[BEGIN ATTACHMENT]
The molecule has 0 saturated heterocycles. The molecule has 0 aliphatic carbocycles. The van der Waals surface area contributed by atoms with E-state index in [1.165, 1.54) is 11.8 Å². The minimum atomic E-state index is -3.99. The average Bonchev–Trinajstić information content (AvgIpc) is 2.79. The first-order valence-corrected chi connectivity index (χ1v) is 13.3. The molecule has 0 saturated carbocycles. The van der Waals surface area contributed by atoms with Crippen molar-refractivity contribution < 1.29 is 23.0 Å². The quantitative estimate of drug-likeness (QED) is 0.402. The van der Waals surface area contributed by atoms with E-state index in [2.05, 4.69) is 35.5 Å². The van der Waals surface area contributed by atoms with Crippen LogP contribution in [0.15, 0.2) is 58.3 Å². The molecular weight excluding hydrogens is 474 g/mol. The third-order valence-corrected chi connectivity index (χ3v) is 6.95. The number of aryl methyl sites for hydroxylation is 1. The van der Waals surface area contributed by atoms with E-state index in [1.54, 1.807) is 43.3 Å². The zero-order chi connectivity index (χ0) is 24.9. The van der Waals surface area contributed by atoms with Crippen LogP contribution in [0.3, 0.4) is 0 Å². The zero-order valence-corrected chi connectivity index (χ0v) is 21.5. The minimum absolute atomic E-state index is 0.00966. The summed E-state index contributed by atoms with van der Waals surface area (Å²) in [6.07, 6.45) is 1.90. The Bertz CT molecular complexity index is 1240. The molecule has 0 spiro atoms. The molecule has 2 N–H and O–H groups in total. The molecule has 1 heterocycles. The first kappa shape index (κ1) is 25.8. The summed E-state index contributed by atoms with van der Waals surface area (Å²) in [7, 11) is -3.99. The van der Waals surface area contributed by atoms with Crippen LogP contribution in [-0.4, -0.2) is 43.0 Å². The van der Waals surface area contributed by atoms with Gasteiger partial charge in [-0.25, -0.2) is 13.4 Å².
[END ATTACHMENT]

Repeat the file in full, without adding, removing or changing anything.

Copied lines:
The molecule has 0 saturated heterocycles. The molecule has 0 aliphatic carbocycles. The van der Waals surface area contributed by atoms with E-state index in [1.165, 1.54) is 11.8 Å². The minimum atomic E-state index is -3.99. The average Bonchev–Trinajstić information content (AvgIpc) is 2.79. The first-order valence-corrected chi connectivity index (χ1v) is 13.3. The molecule has 0 saturated carbocycles. The van der Waals surface area contributed by atoms with Crippen molar-refractivity contribution < 1.29 is 23.0 Å². The quantitative estimate of drug-likeness (QED) is 0.402. The van der Waals surface area contributed by atoms with E-state index in [2.05, 4.69) is 35.5 Å². The van der Waals surface area contributed by atoms with Crippen LogP contribution in [0.15, 0.2) is 58.3 Å². The molecular weight excluding hydrogens is 474 g/mol. The third-order valence-corrected chi connectivity index (χ3v) is 6.95. The number of aryl methyl sites for hydroxylation is 1. The van der Waals surface area contributed by atoms with E-state index in [1.54, 1.807) is 43.3 Å². The zero-order chi connectivity index (χ0) is 24.9. The van der Waals surface area contributed by atoms with Crippen LogP contribution in [0.3, 0.4) is 0 Å². The zero-order valence-corrected chi connectivity index (χ0v) is 21.5. The minimum absolute atomic E-state index is 0.00966. The summed E-state index contributed by atoms with van der Waals surface area (Å²) in [6.07, 6.45) is 1.90. The Bertz CT molecular complexity index is 1240. The molecule has 0 spiro atoms. The molecule has 2 N–H and O–H groups in total. The molecule has 1 heterocycles. The first kappa shape index (κ1) is 25.8. The summed E-state index contributed by atoms with van der Waals surface area (Å²) in [7, 11) is -3.99. The van der Waals surface area contributed by atoms with Crippen LogP contribution in [-0.4, -0.2) is 43.0 Å². The van der Waals surface area contributed by atoms with Gasteiger partial charge in [-0.25, -0.2) is 13.4 Å².